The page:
Sell your culture.

What sets your organization apart from others? What makes working there desirable? Many times, employers will simply stick to talking about pay and benefits. But if most organizations say the same thing, how are you going to differentiate your’s from the competition? You need to tell a story about what makes your company unique.

Share your values.

Besides culture, another way to stand out in the minds’ of candidates is through your company’s values. These can’t be empty words and catch phrases used for the sake of hiring; they need to resonate with people and make them want to work for you and share in those values.

Be transparent.

One of the worst mistakes is making the hiring process a headache for candidates. You can say all the right things to a candidate about how great your company is, but if you promise a decision in one week and they haven’t heard from you in a month, you’re going to leave a bad taste in their mouth.

Instead, be transparent, keep your word, and make sure candidates are in the loop, even when it means letting them know they didn’t get the job. They could be the perfect hire for a different position in the future. But if they’re treated poorly during the hiring process, they won’t apply again or refer other candidates your way.

Remember, the best people have a choice in where they work. You need to do all you can to make them choose you.

Need more help hiring top candidates? Call Provisional. As one of the leading staffing agencies in Coeur d’Alene, Idaho, we can help you through every step of the hiring process – from crafting effective job descriptions to sourcing, screening and hiring top candidates.

Just give us a call today to learn more about how we can help you.

How to Put Job Candidates at Ease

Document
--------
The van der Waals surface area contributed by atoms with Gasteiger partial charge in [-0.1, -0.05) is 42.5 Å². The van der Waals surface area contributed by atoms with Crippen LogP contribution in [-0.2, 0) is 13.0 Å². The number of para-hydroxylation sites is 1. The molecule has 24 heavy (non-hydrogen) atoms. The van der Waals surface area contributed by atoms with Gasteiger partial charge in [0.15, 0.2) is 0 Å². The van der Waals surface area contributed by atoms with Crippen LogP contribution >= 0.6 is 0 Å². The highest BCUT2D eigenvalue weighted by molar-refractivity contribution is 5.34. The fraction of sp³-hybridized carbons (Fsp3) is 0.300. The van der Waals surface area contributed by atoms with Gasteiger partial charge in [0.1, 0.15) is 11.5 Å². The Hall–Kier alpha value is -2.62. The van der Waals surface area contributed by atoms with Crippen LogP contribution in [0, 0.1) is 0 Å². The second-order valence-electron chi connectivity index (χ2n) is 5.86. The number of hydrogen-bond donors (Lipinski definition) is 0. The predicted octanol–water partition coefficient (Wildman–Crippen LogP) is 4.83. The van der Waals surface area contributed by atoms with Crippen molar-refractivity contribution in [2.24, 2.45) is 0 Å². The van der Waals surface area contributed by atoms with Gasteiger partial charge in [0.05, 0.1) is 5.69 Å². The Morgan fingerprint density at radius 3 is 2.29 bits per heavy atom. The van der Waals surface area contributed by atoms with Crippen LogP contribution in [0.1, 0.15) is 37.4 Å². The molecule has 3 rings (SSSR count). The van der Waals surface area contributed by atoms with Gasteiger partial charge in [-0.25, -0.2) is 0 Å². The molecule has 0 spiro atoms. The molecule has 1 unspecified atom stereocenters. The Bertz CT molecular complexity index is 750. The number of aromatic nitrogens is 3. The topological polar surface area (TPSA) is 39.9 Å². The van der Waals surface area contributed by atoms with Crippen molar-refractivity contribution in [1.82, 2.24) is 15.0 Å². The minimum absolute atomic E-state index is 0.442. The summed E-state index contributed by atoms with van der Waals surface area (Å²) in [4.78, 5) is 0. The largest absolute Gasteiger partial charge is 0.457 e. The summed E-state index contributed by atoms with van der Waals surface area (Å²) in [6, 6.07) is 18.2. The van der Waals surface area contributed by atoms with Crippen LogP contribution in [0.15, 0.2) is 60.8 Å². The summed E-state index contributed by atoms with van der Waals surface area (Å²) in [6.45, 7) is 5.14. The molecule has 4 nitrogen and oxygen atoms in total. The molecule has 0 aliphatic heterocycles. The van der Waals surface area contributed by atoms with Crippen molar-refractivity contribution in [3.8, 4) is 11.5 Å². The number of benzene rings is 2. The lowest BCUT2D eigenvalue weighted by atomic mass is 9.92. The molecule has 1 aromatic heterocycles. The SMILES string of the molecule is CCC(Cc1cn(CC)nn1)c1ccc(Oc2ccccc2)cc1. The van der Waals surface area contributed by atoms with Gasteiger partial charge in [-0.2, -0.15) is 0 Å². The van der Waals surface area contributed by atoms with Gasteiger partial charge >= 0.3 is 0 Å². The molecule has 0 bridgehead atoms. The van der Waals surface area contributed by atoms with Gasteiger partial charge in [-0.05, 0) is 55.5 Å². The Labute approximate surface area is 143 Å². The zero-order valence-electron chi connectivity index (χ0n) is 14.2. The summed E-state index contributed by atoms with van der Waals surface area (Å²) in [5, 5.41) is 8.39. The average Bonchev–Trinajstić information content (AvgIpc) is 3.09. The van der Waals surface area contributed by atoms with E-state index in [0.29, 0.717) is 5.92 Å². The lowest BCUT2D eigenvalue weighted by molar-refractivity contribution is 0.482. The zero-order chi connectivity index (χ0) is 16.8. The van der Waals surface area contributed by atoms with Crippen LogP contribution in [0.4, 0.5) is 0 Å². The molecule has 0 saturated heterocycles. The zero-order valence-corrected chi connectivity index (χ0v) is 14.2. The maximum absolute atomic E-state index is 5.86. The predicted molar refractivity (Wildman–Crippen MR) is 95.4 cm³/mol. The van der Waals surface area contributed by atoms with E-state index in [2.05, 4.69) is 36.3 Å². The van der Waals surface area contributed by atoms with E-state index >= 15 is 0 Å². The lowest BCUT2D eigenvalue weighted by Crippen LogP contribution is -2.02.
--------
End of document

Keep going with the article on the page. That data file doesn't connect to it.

January 14th, 2014

No matter how skilled, experienced or confident a job candidate is, they are always going to be at least a little nervous before a job interview. And unfortunately, sometimes nerves can get the best of a candidate – even one who would be an ideal fit for you.

As one of the leading staffing agencies in Coeur d’Alene, Idaho, Provisional can tell you that finding ways to put your candidates at ease, so you can truly assess them, will ensure you don’t miss out on hiring the best candidate for your company.

To help you, here are some tips to consider:

Greet candidates.

Be sure that each candidate is greeted and escorted, if necessary, to the interview location. Start the interview off with low-key questions, such as how the candidate heard about the opening.

Pay attention.

Nothing frustrates, annoys or rattles a candidate more than a phone ringing every time they’re trying to answer one of your interview questions. So turn your cell phone off and give each candidate your undivided attention.

Avoid the wacky questions.

Unless you’re hiring for a position that requires a high degree of creativity, avoid the “if you were a car, what kind of car would you be” interview questions. These tend to stump a lot of candidates and don’t necessarily offer you as an employer insight into their professional strengths and weaknesses.